Jay Buhner

Jay Buhner

Jay Buhner
Buhner in a 1999 advertisement for the Seattle Public Library.
Right fielder
Born: (1964-08-13) August 13, 1964
Louisville, Kentucky
Batted: Right Threw: Right
MLB debut
September 11, 1987, for the New York Yankees
Last MLB appearance
October 7, 2001, for the Seattle Mariners
MLB statistics
Batting average .254
Home runs 310
Runs batted in 964
Career highlights and awards

Jay Campbell Buhner (born August 13, 1964), nicknamed "Bone", is a former Major League Baseball right fielder. He was among the most recognizable players of his day, noted for his shaved head, thick goatee, and patch of pine tar on the right hip of his uniform.


  • Early career 1
  • Later career 2
  • See also 3
  • References 4
  • External links 5

Early career

Buhner attended Clear Creek High School in League City, Texas, where he started his baseball career under the coaching of Jim Mallory. He was then drafted by the Pittsburgh Pirates in the second round of the 1984 Major League Baseball Draft and was traded shortly thereafter to the New York Yankees. He made his major league debut on September 11, 1987, appearing in seven games that year. He was traded again the next summer, on July 21, 1988, to the Seattle Mariners along with two career minor leaguers (Rich Balabon and Troy Evers) in exchange for Ken Phelps. This trade is often considered one of the Yankees' worst, and one of the Mariners' best.[1]

The trade was once referenced on the television sitcom Safeco Field when Buhner was inducted into the Mariners' Hall of Fame in 2004. Ironically, the Yankees won the World Series the same year the episode first aired.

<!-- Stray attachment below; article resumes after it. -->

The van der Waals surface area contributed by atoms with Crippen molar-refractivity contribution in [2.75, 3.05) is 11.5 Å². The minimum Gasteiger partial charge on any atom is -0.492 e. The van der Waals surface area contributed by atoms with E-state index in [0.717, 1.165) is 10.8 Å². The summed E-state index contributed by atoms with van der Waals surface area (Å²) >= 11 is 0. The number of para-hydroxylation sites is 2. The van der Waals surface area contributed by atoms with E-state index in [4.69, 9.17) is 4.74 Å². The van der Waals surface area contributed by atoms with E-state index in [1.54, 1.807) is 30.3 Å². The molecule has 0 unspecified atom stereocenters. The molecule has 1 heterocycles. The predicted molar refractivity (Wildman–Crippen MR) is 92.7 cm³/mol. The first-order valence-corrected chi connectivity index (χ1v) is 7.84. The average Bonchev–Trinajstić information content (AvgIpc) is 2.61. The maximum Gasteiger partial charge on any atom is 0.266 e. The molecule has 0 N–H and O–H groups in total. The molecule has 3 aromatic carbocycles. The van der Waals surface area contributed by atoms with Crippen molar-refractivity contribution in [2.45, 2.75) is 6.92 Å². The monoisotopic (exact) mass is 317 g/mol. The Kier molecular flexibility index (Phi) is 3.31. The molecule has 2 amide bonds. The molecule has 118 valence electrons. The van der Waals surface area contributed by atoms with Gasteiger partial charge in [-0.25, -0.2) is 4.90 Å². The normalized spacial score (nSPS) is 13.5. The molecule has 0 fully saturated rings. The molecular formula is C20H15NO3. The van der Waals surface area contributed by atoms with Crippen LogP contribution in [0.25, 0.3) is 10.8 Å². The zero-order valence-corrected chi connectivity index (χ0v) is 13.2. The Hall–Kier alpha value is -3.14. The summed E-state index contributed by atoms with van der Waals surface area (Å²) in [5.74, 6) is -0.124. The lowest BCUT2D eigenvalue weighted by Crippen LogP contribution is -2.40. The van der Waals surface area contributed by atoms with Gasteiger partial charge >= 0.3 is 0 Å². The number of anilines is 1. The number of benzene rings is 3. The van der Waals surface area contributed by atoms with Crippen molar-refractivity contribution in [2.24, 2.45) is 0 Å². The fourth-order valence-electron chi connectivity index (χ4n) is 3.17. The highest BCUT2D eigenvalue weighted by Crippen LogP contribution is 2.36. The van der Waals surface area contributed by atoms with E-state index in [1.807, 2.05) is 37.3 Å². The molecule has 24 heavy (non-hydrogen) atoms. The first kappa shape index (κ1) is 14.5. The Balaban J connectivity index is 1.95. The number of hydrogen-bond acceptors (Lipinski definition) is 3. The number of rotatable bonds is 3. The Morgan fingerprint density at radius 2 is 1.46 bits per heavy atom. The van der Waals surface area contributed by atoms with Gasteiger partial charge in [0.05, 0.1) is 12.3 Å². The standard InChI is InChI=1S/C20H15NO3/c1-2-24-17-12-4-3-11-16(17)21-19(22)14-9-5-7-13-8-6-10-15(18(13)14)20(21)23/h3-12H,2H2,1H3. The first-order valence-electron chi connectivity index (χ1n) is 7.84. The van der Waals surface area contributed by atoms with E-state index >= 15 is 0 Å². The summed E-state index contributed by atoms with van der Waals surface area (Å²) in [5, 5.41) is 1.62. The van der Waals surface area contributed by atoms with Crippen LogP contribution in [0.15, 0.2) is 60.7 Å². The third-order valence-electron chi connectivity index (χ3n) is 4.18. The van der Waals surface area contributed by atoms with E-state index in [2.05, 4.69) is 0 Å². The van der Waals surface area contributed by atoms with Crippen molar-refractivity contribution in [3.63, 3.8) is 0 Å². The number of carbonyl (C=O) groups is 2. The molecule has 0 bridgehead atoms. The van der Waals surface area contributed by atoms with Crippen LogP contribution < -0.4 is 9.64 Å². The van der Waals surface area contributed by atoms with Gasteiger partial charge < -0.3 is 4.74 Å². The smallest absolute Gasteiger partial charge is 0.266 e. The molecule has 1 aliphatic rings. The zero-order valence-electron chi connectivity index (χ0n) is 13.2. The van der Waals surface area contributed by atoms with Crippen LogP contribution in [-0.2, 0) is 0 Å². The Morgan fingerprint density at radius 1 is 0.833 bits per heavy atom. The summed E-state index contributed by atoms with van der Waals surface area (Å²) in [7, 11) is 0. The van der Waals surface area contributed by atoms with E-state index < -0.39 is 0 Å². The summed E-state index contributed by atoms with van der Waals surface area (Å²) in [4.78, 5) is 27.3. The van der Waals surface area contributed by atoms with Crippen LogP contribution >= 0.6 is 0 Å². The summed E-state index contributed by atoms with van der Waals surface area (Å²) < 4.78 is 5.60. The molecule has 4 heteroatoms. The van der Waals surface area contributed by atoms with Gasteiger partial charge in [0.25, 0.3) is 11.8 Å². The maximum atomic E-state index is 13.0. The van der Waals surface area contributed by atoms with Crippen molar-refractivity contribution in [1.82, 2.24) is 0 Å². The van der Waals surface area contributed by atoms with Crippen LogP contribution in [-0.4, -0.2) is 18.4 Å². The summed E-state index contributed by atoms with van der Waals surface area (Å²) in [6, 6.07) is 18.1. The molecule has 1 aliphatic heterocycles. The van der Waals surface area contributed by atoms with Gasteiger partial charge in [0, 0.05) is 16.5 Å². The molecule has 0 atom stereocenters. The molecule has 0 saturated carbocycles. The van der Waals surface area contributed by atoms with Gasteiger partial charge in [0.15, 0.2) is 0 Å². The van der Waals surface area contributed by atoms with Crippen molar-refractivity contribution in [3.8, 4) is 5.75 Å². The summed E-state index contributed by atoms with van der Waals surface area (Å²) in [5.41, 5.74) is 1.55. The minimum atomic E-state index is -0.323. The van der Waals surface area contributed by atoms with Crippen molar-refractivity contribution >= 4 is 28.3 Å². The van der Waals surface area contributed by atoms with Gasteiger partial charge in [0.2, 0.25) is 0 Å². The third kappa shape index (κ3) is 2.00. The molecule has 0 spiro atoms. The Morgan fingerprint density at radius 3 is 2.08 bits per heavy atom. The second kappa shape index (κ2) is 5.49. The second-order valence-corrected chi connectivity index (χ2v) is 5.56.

Later career

Buhner hit his stride in 1991, hitting 27 home runs with 77 RBI. On June 23, 1993, in an extra-inning game against Bad to the Bone" was used as Buhner's at-bat music during home games.

Buhner retired at the end of the 2001 season as one of the most popular players in Mariners history. Although his jersey number, 19, has not been issued since, it has not been officially retired, per the team's policy regarding retired numbers. The Mariners require a player to have spent at least five years with the team and be elected to the Hall of Fame or narrowly miss election after spending his entire career with the team.[3]

Buhner holds the Seattle Mariners career record for strikeouts, with 1375, and has the lowest career stolen base percentage since 1954 (6 stolen bases against 24 times caught stealing for a success rate of 20% (Caught stealing counts are not complete until the 1954 season, when Major League Baseball began maintaining official records).

Buhner now lives in Sammamish, Washington.

See also


  1. ^  
  2. ^ Moore, Jim (May 29, 2003). "Go 2 Guy: Buhner still creating a whole lot of buzz". The Seattle Post-Intelligencer. Retrieved December 15, 2007. 
  3. ^ "Guidelines for Selection to the Mariners Hall of Fame".  

External links

  • Career statistics and player information from Baseball-Reference, or Fangraphs, or The Baseball Cube
  • Jay Buhner's Official Site